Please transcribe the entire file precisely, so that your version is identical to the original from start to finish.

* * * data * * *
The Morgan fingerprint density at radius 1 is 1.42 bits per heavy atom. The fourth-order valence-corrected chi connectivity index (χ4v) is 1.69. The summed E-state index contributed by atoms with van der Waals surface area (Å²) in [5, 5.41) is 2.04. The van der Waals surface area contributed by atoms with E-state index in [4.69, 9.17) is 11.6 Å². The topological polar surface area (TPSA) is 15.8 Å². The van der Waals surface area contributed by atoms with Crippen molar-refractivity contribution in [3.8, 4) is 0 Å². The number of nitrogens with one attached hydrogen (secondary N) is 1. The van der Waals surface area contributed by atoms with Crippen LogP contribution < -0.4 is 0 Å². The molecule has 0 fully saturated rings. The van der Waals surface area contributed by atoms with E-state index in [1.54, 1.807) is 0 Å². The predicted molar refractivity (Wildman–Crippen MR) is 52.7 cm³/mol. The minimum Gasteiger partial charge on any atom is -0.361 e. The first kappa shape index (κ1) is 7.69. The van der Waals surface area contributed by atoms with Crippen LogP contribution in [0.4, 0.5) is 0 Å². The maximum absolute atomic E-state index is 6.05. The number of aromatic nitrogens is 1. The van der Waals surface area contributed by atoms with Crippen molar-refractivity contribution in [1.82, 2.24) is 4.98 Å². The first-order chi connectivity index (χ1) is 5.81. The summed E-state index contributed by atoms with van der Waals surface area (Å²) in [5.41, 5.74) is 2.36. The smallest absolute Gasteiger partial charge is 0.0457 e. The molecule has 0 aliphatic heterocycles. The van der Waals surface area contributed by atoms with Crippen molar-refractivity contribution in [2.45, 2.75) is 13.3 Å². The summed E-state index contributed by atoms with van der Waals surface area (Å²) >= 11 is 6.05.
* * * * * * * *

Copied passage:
The Morgan fingerprint density at radius 1 is 1.42 bits per heavy atom. The fourth-order valence-corrected chi connectivity index (χ4v) is 1.69. The summed E-state index contributed by atoms with van der Waals surface area (Å²) in [5, 5.41) is 2.04. The van der Waals surface area contributed by atoms with E-state index in [4.69, 9.17) is 11.6 Å². The topological polar surface area (TPSA) is 15.8 Å². The van der Waals surface area contributed by atoms with Crippen molar-refractivity contribution in [3.8, 4) is 0 Å². The number of nitrogens with one attached hydrogen (secondary N) is 1. The van der Waals surface area contributed by atoms with Crippen LogP contribution < -0.4 is 0 Å². The molecule has 0 fully saturated rings. The van der Waals surface area contributed by atoms with E-state index in [1.54, 1.807) is 0 Å². The predicted molar refractivity (Wildman–Crippen MR) is 52.7 cm³/mol. The minimum Gasteiger partial charge on any atom is -0.361 e. The first kappa shape index (κ1) is 7.69. The van der Waals surface area contributed by atoms with Crippen LogP contribution in [0.4, 0.5) is 0 Å². The maximum absolute atomic E-state index is 6.05. The number of aromatic nitrogens is 1. The van der Waals surface area contributed by atoms with Crippen molar-refractivity contribution in [1.82, 2.24) is 4.98 Å². The first-order chi connectivity index (χ1) is 5.81. The summed E-state index contributed by atoms with van der Waals surface area (Å²) in [5.41, 5.74) is 2.36. The smallest absolute Gasteiger partial charge is 0.0457 e. The molecule has 0 aliphatic heterocycles. The van der Waals surface area contributed by atoms with Crippen molar-refractivity contribution in [2.45, 2.75) is 13.3 Å². The summed E-state index contributed by atoms with van der Waals surface area (Å²) >= 11 is 6.05.